The problem? The French restaurant was actually owned by Italians. 90% of its employees were New Yorkers, who themselves were from all over the world. The restaurant suppliers were likewise from all over. The boycotters completely missed their target -- and hurt others.
So if the effectiveness of boycotts is so uncertain, why are they still being used as a tool of protest? The answer to that may be pretty straightforward, and have as much to do with those publicizing boycotts as with those actually carrying then out:
boycotts get a lot of attention — they’re a good, easy, spicy story for journalists to cover — which gives the impression that the outrage is larger than it really is.That is why on more than one occasion the BDS has been accused of jumping the gun and bragging about divestments from Israel based on their influence, when in fact purely business considerations were involved.
This smaller impact of boycotts is consistent with the general failure of the anti-Israel BDS movement, where their greatest influence is with institutions driven by emotion as opposed to those whose actions are dictated by rules and results. As Alex Joffee notes, Healthy Institutions Don’t Boycott Israel.
- Global industries have shown no interest in excluding Israel. Instead investment in Israel is rising, especially from Asia -- and even trade with Europe is continuing.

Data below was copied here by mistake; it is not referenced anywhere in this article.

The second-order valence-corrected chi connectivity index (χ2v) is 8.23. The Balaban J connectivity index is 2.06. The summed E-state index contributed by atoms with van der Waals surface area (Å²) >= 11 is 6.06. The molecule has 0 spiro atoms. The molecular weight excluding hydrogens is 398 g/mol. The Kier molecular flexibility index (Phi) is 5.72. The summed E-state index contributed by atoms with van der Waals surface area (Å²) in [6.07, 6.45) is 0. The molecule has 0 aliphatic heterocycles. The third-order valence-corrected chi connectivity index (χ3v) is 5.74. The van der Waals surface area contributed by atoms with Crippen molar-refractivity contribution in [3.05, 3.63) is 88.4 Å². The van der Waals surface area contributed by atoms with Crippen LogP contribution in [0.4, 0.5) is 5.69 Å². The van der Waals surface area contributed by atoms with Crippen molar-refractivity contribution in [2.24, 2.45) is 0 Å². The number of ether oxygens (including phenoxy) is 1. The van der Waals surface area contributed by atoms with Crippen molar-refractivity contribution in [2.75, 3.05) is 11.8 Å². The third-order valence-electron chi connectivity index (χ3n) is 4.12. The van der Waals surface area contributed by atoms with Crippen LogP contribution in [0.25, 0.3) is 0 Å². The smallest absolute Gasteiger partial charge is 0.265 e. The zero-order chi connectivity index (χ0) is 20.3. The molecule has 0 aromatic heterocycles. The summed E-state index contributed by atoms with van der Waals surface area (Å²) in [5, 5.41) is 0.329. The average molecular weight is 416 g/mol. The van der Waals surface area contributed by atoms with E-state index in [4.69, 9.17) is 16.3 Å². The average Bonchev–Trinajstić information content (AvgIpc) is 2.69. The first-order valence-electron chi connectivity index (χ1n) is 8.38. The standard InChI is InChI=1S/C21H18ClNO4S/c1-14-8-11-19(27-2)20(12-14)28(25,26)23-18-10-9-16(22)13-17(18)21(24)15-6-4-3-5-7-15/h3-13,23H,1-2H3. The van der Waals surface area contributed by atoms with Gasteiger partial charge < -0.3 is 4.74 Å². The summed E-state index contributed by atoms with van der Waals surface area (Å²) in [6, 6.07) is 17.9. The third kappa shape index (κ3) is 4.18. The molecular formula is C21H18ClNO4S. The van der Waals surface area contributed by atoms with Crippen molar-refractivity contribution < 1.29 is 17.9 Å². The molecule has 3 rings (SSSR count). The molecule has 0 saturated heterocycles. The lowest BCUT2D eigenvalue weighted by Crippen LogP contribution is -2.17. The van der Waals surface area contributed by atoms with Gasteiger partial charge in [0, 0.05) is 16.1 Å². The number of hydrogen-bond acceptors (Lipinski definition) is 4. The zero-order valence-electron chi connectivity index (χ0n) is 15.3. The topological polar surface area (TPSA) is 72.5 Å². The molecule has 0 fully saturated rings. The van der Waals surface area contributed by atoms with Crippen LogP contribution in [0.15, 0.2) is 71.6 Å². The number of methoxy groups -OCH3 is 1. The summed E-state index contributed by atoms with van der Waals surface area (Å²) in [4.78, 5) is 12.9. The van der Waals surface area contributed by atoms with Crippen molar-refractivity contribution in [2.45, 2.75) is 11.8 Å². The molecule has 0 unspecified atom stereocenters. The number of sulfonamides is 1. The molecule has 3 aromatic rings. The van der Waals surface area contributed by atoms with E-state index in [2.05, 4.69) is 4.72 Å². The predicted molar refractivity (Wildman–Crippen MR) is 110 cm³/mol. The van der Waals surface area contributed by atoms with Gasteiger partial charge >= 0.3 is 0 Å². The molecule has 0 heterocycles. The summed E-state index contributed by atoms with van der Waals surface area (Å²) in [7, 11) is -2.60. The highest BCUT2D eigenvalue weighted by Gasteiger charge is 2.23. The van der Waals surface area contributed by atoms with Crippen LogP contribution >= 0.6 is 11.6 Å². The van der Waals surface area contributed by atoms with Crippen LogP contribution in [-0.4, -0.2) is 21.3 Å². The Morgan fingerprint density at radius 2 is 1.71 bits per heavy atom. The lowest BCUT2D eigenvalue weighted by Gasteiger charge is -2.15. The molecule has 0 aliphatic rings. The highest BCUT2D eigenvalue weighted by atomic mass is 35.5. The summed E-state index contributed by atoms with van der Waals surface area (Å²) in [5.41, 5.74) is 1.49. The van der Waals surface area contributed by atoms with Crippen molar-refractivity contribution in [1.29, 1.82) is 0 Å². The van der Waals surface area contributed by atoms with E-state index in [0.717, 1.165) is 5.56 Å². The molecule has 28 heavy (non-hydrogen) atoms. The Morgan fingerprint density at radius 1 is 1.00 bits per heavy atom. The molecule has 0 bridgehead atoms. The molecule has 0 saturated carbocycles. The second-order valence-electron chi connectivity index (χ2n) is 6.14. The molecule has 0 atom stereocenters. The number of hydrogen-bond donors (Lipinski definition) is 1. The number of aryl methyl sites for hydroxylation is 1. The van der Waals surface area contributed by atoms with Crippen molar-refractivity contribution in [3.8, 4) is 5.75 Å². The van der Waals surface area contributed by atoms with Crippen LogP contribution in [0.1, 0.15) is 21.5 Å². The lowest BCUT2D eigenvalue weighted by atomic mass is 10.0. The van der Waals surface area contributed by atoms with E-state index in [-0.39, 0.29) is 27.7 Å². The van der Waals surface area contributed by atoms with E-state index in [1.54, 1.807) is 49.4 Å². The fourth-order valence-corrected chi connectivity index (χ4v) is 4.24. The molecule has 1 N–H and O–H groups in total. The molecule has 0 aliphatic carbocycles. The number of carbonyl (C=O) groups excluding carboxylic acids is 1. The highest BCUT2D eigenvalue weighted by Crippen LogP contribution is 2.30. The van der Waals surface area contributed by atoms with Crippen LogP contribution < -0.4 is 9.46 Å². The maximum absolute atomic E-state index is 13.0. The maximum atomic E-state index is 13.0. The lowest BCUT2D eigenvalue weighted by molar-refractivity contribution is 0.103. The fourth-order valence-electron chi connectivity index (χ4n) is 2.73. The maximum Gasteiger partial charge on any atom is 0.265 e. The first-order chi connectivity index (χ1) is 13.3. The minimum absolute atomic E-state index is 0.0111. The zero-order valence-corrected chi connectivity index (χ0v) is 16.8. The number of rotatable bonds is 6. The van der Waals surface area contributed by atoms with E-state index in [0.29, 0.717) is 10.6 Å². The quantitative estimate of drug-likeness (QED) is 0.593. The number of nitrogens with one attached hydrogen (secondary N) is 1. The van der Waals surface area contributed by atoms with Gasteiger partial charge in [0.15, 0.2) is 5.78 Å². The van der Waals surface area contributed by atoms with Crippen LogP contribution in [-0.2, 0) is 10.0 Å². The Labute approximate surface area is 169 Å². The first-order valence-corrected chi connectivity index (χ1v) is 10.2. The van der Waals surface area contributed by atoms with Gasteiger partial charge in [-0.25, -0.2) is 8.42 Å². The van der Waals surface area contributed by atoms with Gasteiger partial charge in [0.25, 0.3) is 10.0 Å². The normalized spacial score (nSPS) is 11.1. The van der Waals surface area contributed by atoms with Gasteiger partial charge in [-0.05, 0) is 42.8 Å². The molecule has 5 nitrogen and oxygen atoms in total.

- Universities and corporations have not sold their stocks in companies doing business in Israel, such as like Intel or Caterpillar -- claims by the BDS movement to the contrary
- The backlash against boycotts is growing at the state level, where legislators in Florida, California, Ohio, Illinois and South Carolina are proposing laws to prohibit anti-Israel discrimination by state agencies
- In Europe, the Conservative Party in Great Britain proposed restrictions on local councils and pension funds from discriminating against Israel based on political grounds.
- Despite successes where the BDS movement has manipulated the passage of boycott and divestment resolutions by student governments, the university administrations have denounced the resolutions rather than follow suit.
This is not to say that boycotts have zero impact or that boycotts directed against specific companies cannot have an effect, but the bottom line is that there is no way to really know how much effect a boycott can have:
Here’s what the evidence seems to suggest: The typical boycott is more smoke than fire. And it doesn’t often seem to financially hurt the targeted company. But, humans being human, and the court of public opinion working as it does, a boycott can color the reputation of a given firm..There is nothing here that is going to dissuade anyone who is intent on boycotting -- or to convince anyone opposing it to just sit back and ignore it.
But by the very least, here is an opportunity to rationally view the history and concept of boycotts without the hype, especially when it comes to the BDS movement against Israel.
Below is the complete podcast.
You can also read the complete transcript of Do Boycotts Work?